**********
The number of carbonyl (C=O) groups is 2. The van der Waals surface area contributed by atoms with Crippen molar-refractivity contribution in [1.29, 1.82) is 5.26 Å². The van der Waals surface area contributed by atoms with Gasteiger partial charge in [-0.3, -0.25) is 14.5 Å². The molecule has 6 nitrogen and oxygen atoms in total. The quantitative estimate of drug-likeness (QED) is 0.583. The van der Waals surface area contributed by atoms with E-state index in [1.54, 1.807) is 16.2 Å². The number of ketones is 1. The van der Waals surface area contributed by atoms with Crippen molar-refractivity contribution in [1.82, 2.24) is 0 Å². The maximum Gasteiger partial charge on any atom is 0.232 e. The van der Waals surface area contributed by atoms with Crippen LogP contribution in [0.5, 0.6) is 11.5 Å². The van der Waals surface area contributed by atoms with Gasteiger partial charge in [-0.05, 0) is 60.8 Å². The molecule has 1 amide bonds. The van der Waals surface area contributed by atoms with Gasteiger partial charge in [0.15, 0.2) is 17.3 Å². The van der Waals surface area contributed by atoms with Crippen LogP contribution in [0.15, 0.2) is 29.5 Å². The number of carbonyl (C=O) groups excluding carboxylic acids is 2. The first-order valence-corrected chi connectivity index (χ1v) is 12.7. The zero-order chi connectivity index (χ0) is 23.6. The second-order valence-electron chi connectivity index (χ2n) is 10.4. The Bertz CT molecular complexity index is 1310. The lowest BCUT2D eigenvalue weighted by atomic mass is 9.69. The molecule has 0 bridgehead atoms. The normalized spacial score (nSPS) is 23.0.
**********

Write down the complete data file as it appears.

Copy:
The number of carbonyl (C=O) groups is 2. The van der Waals surface area contributed by atoms with Crippen molar-refractivity contribution in [1.29, 1.82) is 5.26 Å². The van der Waals surface area contributed by atoms with Gasteiger partial charge in [-0.3, -0.25) is 14.5 Å². The molecule has 6 nitrogen and oxygen atoms in total. The quantitative estimate of drug-likeness (QED) is 0.583. The van der Waals surface area contributed by atoms with E-state index in [1.54, 1.807) is 16.2 Å². The number of ketones is 1. The van der Waals surface area contributed by atoms with Crippen molar-refractivity contribution in [1.82, 2.24) is 0 Å². The maximum Gasteiger partial charge on any atom is 0.232 e. The van der Waals surface area contributed by atoms with Crippen LogP contribution in [0.5, 0.6) is 11.5 Å². The van der Waals surface area contributed by atoms with Gasteiger partial charge in [-0.05, 0) is 60.8 Å². The molecule has 1 amide bonds. The van der Waals surface area contributed by atoms with Gasteiger partial charge in [0.15, 0.2) is 17.3 Å². The van der Waals surface area contributed by atoms with Crippen LogP contribution in [0.15, 0.2) is 29.5 Å². The number of carbonyl (C=O) groups excluding carboxylic acids is 2. The first-order valence-corrected chi connectivity index (χ1v) is 12.7. The zero-order chi connectivity index (χ0) is 23.6. The second-order valence-electron chi connectivity index (χ2n) is 10.4. The Bertz CT molecular complexity index is 1310. The lowest BCUT2D eigenvalue weighted by atomic mass is 9.69. The molecule has 0 bridgehead atoms. The normalized spacial score (nSPS) is 23.0.